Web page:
Of all the achievements I’ve pulled off in this experiment, Day 13 was perhaps the best. No, I’m not talking about finding quiz software that really works; Day 13 was the day when I showed my students what parenting authors like to call “tough love.” We are now almost five weeks into the semester, and we’ve invested many hours in getting the students up to speed on the iPhone interface and our class policies and procedures. But every week, when it’s time for the quiz, we would have 5-8% who couldn’t take it, either due to phone problems or lack of a phone altogether. Day 13 was the day we fixed this problem. Read the rest of this entry »





Day 13: Lucky

21 09 2009

dice low resToday was the day we finally tried our latest and greatest quizzing solution, “SurveyGizmo”. After several less than stellar quizzing efforts, I just knew today was going to go well. At least I had my fingers crossed that it would. You can read an in-depth review of SurveyGizmo and my experiences with it over in our tools  and reviews section; the story there includes screen shots of how it formats up the quiz for the small screen. Click here to read the full review. I’ll report on how things went in my next post.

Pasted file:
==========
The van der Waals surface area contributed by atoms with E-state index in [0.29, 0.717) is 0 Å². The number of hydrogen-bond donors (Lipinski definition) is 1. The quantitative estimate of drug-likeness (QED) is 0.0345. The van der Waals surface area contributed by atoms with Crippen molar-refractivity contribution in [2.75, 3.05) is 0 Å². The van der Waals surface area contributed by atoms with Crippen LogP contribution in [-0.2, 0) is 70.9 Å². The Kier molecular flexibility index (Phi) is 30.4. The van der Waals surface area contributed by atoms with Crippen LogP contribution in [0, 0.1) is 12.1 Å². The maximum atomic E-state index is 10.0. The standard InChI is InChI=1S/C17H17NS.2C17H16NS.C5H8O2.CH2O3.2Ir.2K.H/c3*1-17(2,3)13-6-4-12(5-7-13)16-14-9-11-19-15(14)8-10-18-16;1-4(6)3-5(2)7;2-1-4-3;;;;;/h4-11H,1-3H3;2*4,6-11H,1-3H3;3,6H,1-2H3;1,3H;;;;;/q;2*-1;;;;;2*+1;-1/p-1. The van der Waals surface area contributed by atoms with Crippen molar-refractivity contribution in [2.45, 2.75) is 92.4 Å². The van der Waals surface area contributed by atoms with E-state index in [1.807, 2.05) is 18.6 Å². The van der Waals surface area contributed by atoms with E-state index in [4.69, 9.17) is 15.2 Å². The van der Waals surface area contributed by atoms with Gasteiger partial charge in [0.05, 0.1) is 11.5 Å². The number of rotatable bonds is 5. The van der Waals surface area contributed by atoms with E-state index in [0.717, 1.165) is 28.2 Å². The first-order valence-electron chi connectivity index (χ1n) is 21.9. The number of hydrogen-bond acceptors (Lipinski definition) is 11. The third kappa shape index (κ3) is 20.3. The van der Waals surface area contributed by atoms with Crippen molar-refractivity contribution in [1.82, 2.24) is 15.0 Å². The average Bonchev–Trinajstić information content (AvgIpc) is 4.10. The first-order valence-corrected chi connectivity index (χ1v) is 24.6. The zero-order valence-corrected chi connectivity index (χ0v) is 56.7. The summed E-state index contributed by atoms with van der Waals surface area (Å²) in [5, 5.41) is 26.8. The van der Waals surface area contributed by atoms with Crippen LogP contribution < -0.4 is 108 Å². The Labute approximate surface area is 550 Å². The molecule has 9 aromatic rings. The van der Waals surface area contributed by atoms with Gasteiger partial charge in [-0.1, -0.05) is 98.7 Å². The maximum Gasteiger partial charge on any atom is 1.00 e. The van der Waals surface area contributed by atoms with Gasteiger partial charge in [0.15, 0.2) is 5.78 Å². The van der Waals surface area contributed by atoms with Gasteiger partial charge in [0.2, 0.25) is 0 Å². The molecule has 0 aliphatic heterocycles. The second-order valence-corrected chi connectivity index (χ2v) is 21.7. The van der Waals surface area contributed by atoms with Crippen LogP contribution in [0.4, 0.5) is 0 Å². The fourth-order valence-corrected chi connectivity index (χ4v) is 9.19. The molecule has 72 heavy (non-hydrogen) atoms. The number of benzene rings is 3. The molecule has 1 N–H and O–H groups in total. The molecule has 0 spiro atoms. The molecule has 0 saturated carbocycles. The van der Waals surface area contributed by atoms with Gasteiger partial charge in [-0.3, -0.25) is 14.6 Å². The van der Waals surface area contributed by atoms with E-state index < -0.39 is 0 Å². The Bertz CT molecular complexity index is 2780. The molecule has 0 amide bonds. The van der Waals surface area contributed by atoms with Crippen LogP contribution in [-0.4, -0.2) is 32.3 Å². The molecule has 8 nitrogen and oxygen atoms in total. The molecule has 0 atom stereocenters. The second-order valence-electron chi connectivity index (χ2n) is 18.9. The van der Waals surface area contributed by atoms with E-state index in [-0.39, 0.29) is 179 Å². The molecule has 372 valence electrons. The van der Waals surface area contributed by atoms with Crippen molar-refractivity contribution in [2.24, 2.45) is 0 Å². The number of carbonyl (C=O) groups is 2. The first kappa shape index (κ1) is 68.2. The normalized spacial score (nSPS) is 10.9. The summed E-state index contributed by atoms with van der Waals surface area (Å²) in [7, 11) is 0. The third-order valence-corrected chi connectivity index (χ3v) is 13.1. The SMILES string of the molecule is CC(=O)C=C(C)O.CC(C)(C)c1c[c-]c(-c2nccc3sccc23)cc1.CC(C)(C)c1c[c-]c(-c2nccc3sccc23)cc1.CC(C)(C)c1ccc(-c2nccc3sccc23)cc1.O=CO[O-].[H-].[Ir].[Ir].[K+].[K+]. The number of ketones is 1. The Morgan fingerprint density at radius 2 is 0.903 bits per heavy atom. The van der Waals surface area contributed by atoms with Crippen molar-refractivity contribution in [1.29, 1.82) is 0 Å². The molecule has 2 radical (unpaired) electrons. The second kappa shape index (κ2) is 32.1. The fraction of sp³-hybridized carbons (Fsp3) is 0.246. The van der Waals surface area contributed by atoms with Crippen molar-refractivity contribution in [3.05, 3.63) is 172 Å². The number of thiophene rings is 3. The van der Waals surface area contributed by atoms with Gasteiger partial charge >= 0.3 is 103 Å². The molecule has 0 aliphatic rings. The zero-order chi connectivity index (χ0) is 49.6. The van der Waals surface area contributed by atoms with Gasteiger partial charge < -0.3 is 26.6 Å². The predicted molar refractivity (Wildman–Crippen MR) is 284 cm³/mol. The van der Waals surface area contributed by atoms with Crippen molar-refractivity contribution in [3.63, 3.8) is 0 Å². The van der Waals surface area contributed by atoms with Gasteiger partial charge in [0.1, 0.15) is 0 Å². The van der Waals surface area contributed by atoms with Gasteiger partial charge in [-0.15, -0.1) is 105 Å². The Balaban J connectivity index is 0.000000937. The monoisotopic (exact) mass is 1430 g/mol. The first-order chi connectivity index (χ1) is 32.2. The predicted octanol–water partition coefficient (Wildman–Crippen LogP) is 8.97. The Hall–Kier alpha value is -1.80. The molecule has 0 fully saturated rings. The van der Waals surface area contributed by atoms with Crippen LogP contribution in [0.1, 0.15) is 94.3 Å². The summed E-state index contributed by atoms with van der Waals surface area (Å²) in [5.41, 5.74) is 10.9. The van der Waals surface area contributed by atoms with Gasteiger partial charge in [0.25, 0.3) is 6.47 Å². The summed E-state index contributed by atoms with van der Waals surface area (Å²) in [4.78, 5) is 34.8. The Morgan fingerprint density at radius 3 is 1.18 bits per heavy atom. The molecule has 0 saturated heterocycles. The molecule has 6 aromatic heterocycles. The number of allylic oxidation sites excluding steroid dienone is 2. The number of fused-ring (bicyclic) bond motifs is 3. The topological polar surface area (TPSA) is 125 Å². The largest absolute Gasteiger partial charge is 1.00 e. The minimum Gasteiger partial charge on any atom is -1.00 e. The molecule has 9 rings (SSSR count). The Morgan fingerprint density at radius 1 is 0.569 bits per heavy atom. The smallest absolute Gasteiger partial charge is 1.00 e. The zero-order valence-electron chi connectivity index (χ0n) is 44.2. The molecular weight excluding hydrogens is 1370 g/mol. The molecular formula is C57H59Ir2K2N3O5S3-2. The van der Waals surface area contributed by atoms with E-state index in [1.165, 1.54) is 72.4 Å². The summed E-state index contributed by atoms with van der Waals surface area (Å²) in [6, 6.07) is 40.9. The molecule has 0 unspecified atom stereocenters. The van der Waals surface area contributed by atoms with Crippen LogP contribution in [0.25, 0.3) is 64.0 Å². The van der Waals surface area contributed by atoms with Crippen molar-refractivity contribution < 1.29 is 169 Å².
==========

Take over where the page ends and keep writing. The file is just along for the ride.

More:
Day 12: Known Unknowns(?)

18 09 2009

compass 649932_highDay 12 was a project day, so after we checked attendance via email I asked my students to answer a single question for me using Nanotools, our very basic locally developed survey system. I explained the dilemma we face in designing an electronic quiz, specifically that the system can give them immediate right/wrong feedback on each question, OR it can let them go back and change answers during the quiz, but not both (NOTE: in a common student fantasy they receive feedback, then are allowed to change answers). My question was which they would prefer: (a) immediate feedback, (b)the chance to change, or (c) no preference.

Today, I learned an important lesson: Nanotools is appropriate for informal feedback ONLY. How did I learn this? I’ll let you take a look at the graph of responses, and you can observe two things. First, the responses nanotools graphwere roughly split between the first two options. And second, my class of 69 students managed to log a total of 86 votes. This peculiarity was pointed out to me after class by an astute student, and in talking with him I learned that the students had discovered early on that they could vote multiple times. Read the rest of this entry »